Defense was among the biggest contributors to the team's demise in 2023 and it's trending that way again in 2024.

Time to worry about Rafael Devers?

Devers hasn't looked like himself at the plate through 10 games this season. The two-time All-Star slugger is hitting just .184 with two homers.

Surely, some of those struggles can be blamed on a nagging shoulder injury. Devers missed two games in the opening series in Seattle due to the ailment and it kept him out of the finale vs. Baltimore.

“He’s battling with the shoulder,” manager Alex Cora told reporters on Thursday. “You can see it on the swings. Just give him a day. Hopefully, that’s what he needs and we’ll go from there. ...

“Let’s see how it goes. But it’s too early to be grinding,” he added. “That’s how I see it. He’s too important for us for him to be grinding with his swing and making it worse. He just felt yesterday that he needed a day so we decided to give him a day today. If he needs one, two, three (days) or if it’s an IL stint, then so be it. We have to take care of this.”

Losing Story for the year was devastating enough. If Devers is next to go down, this Red Sox club might as well pack it in and look ahead to 2025.

Bullpen starting to regress

The Red Sox' new-look bullpen shined through the first three series of the year. Their trio of offseason additions -- Isaiah Campbell, Justin Slaten, and Greg Weissert -- looked like legitimate breakout candidates who could give Boston's pitching staff a much-needed boost.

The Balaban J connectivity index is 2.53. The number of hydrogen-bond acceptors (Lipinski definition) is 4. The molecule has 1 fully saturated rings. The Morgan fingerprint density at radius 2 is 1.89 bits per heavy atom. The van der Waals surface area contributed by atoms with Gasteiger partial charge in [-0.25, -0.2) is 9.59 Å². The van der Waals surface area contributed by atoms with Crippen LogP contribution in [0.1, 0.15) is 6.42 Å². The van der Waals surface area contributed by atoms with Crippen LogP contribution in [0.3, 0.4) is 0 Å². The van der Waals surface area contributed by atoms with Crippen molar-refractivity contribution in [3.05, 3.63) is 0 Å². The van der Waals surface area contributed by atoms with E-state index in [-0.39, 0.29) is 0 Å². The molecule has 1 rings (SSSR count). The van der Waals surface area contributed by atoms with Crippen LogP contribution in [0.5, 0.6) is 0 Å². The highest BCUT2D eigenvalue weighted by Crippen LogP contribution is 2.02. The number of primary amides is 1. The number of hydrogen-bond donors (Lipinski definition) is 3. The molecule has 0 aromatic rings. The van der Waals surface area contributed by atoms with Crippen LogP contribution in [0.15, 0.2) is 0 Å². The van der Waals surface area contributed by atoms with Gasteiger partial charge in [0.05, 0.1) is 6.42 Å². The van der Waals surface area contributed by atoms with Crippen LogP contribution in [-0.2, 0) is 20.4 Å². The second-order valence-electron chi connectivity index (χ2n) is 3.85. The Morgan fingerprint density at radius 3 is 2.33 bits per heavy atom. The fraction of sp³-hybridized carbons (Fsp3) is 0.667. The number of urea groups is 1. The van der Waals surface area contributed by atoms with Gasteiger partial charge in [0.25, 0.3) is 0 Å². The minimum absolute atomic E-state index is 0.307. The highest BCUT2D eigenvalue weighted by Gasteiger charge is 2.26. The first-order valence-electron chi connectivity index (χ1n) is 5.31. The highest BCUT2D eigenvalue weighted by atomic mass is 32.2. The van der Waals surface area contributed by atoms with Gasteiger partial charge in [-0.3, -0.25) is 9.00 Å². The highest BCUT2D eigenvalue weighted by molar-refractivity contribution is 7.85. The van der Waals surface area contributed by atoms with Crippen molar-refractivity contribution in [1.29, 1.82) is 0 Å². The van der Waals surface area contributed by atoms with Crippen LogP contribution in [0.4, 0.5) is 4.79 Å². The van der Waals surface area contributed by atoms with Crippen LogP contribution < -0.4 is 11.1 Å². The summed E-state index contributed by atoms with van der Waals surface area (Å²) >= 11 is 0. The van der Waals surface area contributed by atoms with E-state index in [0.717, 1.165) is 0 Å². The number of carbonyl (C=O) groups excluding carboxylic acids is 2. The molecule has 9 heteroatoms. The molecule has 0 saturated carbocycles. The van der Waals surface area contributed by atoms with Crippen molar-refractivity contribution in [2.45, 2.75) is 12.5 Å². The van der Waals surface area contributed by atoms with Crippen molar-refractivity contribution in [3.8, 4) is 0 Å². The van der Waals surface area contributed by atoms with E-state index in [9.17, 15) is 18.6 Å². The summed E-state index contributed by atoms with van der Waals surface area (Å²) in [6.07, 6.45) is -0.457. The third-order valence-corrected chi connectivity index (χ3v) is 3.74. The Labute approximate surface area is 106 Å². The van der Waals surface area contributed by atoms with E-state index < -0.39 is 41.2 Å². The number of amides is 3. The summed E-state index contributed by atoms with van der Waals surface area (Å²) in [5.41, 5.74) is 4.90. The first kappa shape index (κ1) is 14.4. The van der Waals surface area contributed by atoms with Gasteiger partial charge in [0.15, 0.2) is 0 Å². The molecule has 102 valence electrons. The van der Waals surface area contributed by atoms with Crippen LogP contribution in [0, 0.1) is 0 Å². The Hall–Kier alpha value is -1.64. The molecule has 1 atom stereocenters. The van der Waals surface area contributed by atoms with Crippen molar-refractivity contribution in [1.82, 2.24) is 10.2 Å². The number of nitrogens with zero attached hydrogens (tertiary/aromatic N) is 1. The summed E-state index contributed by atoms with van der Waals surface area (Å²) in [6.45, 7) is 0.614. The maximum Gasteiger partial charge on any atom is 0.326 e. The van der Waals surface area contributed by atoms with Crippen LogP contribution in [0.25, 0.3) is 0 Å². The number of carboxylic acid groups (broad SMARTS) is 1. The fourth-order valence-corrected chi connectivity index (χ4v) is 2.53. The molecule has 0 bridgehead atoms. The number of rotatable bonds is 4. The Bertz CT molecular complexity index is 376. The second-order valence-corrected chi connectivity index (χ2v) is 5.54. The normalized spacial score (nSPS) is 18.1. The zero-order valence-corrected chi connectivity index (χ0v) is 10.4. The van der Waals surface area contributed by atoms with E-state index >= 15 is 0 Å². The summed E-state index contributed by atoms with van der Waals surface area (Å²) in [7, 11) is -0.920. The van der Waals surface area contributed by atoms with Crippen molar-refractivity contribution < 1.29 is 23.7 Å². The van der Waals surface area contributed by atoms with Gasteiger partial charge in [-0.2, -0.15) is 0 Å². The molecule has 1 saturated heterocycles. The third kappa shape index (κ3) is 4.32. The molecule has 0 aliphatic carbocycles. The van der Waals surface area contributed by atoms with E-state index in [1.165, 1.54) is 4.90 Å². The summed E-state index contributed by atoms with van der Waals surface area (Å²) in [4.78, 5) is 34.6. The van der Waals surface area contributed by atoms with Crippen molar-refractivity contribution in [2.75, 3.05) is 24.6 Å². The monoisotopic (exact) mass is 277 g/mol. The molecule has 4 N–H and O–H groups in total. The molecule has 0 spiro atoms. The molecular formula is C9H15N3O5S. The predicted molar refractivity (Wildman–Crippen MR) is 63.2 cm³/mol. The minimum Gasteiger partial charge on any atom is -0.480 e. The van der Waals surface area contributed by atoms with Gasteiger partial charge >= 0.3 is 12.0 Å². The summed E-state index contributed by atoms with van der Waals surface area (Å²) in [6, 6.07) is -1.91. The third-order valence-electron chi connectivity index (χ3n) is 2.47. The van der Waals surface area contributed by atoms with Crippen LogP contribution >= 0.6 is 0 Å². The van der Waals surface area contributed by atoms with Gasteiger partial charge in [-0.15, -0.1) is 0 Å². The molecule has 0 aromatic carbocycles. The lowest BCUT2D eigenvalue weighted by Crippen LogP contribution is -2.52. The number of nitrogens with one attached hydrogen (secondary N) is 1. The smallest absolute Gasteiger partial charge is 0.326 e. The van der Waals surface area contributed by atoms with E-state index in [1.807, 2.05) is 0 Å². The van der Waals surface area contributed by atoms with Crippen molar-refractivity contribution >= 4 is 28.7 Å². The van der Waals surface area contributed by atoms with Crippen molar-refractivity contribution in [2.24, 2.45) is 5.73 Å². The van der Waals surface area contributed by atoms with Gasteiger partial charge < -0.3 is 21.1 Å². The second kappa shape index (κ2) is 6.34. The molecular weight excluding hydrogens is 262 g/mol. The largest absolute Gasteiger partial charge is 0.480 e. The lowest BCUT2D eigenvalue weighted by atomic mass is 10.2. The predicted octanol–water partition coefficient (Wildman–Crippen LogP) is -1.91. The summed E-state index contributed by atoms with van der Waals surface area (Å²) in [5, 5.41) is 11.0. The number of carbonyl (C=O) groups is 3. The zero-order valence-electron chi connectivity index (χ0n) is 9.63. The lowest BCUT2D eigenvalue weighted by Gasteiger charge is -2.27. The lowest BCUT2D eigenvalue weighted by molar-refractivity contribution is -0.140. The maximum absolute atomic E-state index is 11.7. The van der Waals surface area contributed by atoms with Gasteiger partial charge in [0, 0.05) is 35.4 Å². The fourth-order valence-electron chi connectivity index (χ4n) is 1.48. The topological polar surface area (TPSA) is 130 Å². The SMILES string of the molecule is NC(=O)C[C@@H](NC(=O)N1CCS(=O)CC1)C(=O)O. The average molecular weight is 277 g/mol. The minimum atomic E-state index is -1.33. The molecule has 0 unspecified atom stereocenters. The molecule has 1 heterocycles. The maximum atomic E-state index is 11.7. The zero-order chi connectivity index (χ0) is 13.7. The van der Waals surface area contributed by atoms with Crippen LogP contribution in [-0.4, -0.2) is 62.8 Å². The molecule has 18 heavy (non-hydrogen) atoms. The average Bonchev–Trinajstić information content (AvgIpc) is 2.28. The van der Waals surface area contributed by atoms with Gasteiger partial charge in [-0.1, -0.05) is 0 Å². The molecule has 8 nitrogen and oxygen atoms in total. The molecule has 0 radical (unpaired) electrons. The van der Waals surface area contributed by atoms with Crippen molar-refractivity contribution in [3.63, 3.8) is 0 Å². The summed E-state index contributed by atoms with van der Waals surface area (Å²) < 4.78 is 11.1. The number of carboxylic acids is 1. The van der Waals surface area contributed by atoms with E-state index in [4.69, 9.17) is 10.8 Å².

We witnessed potential regression to the mean in this group's first real test against a championship-caliber team.

Josh Winckowski was shelled by the O's in the home opener. The righty allowed three earned runs on nine hits and a walk in 2.2 innings of relief, but the game was already out of hand by that point.

Game 2 was an utter disaster for the bullpen. After five scoreless innings from starter Kutter Crawford, Campbell allowed three runs on four hits in the sixth. Chris Martin, who has been lights out since joining the Red Sox last year, let up another four runs (three earned) on two hits and a walk allowed in the seventh. Boston lost 7-5 after leading 5-1.

Slaten remained a bright spot in the series finale, tossing two scoreless innings in relief of starter Garrett Whitlock. Unfortunately, the rest of the 'pen couldn't hold up its end of the bargain. Weissert allowed a go-ahead homer to Santander in the eighth inning, Kenley Jansen walked two batters but escaped a jam in the ninth, and then the wheels came off with Campbell on the mound in the 10th.

Campbell let up six runs (five earned) in the top of the frame, including a three-run homer by Gunnar Henderson. That sealed a 9-4 Orioles victory to complete the sweep.

The Red Sox bullpen can still be a strength, but the dominance we witnessed in Seattle, Oakland, and Anaheim was likely an anomaly.

Starting rotation still solid, but...

Boston's rotation continued its surprisingly impressive start to the campaign. Brayan Bello wasn't exceptional in the series opener, but he allowed just one earned run in 5.1 innings. Kutter Crawford tossed five scoreless in Game 2, and Garrett Whitlock outdueled O's youngster Grayson Rodriguez in the finale.

The problem? With Nick Pivetta out, the Red Sox lack a starter who can be counted on to pitch through the sixth inning. Even when Bello, Crawford, Whitlock, and Tanner Houck are effective, they put a tremendous burden on the bullpen to finish the final four or five innings of the game. This was a major issue in this series as it was clear the bullpen was taxed.

Lucas Giolito was acquired in the offseason to help fix that problem, but he'll miss the entire season after undergoing Tommy John surgery. If Pivetta ends up missing a good chunk of time, this pitching staff could fall apart in a hurry.